First published: Sep 2023
The Dangers of Hoarding
TAKEAWAY Beekman East was quite successful in court, not only because the facts were so extreme, but because the language in the governing documents was so good. It’s advisable for every board to review with their attorney the by-laws and house rules (and proprietary lease, in a co-op) to be sure that the language regarding accessing apartments is very strong and broad. This vigilance will lead to a successful outcome if the owner decides not to give access when the board requires it for an inspection, to make repairs, or to exterminate.
BOARD OF MANAGERS OF THE BEEKMAN EAST CONDOMINIUM V. SCHULMAN
What Happened Helene Schulman has been a unit-owner for the past twenty years in the Beekman East, a 141-unit condominium in midtown Manhattan. Over this time she had hoarded a large amount of personal property, resulting in overcrowded and unsanitary conditions in the apartment. In early 2023, a fire broke out in her apartment, seriously damaging her unit. After the fire Schulman left a large amount of the damaged belongings in her apartment, causing numerous complaints from residents about noxious odors. Building staff inspected the apartment and, in addition to the large amounts of debris, they saw mice crawling over the piles. The condo attempted to have Schulman clean the apartment on numerous occasions, to no avail, and the condition prevented the rodent extermination from taking place. The condo claims that her failure to cure the conditions in the apartment interfered with its attempts to obtain property insurance for the entire building.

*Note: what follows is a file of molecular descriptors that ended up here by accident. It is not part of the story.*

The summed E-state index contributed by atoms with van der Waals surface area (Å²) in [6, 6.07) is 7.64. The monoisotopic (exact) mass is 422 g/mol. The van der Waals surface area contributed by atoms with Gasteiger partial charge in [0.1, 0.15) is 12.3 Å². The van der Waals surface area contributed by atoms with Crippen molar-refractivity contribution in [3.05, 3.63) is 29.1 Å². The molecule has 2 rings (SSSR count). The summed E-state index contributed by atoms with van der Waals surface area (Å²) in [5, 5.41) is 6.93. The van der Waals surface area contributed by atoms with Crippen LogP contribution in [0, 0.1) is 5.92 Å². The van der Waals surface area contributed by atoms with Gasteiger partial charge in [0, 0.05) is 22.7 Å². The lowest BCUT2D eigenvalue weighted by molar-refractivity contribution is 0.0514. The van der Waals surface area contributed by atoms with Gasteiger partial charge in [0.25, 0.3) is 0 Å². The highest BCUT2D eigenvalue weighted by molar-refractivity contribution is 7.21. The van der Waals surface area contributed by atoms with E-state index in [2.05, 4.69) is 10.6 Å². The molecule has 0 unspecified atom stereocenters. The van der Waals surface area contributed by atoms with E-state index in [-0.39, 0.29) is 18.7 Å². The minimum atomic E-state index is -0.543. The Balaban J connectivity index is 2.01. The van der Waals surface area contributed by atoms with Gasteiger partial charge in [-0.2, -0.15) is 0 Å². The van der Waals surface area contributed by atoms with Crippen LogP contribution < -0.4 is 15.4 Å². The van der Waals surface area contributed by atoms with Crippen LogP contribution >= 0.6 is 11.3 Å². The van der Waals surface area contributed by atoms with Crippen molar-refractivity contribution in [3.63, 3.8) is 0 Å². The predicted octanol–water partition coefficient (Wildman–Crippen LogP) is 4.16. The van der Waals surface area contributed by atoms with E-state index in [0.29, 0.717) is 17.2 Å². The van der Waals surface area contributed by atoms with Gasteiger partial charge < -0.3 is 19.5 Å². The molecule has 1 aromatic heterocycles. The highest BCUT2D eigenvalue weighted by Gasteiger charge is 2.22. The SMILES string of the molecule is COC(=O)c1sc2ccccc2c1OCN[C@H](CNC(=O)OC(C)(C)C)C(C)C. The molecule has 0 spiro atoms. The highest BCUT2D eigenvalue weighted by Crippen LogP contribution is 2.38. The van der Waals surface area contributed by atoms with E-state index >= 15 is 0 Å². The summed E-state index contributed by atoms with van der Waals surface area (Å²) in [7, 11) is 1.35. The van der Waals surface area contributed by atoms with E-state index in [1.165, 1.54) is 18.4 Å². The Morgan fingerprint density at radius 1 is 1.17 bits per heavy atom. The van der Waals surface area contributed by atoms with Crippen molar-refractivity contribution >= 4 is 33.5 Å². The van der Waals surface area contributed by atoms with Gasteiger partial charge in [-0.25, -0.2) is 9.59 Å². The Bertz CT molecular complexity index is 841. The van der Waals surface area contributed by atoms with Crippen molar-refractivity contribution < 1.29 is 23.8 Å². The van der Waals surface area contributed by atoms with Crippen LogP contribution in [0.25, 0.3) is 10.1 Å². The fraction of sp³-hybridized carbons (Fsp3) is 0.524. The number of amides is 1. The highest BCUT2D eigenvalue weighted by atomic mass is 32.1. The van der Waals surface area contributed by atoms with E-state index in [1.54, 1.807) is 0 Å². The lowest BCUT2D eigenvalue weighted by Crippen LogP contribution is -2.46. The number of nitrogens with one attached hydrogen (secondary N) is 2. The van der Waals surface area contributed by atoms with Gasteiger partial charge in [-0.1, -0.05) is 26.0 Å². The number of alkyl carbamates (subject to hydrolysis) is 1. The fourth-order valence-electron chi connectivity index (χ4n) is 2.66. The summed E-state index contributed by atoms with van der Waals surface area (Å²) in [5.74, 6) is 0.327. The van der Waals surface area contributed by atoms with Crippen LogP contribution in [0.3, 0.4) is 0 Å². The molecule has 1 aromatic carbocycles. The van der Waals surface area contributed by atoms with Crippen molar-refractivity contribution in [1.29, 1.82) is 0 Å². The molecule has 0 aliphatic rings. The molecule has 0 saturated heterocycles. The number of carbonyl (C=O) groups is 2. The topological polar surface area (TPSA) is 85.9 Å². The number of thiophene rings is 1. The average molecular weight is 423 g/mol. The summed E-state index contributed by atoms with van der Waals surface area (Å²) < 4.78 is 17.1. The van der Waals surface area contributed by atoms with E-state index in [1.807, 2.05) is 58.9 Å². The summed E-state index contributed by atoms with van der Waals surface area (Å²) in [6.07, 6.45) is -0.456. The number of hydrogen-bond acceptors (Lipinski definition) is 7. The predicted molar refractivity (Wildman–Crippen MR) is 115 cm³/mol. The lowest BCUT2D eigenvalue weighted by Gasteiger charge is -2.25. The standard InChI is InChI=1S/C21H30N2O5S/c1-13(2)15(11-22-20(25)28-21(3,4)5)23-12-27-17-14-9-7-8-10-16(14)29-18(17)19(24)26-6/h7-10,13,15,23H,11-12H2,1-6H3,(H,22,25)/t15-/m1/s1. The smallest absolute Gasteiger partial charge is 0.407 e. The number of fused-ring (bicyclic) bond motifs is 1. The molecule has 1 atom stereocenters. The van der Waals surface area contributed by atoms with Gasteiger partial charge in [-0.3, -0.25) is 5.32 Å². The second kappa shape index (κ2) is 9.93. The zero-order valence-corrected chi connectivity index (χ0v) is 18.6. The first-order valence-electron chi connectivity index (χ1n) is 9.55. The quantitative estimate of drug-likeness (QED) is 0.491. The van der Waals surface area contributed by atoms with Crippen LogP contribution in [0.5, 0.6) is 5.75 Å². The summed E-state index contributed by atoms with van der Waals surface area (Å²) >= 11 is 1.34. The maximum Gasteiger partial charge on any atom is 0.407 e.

In Court Beekman East took action against Schulman for breach of contract and various equitable relief. It asked for a preliminary injunction directing Schulman to give the condo and its contractors access to the unit in order to cure the hoarding conditions, exterminate, and repair damages. Beekman East quoted relevant provisions in its by-laws and house rules giving it right of access and prohibiting any unit owner from interfering with the rights of other owners.
In deciding this case, the court outlined what was necessary in order to issue a preliminary injunction: The plaintiff must show a likelihood of success on its claims, danger of irreparable injury if not granted, and the balance of equities must be in the plaintiff’s favor. The court found that Beekman East met this threshold, and granted the preliminary injunction. It gave the condo access to cure the hoarding and to clean and inspect the apartment, noting that the governing documents were clear as to these rights. The court also agreed that the preliminary injunction was needed to prevent other unit owners from being adversely affected by the noxious odors, rodent infestation, and inability to obtain insurance.
COUNSEL For Beekman East Board DEVIN NESS Herrick, Feinstein / For Helene Schulman RONALD LANGUEDOC Himmelstein, McConnell, Gribben & Joseph / Judge Louis Nock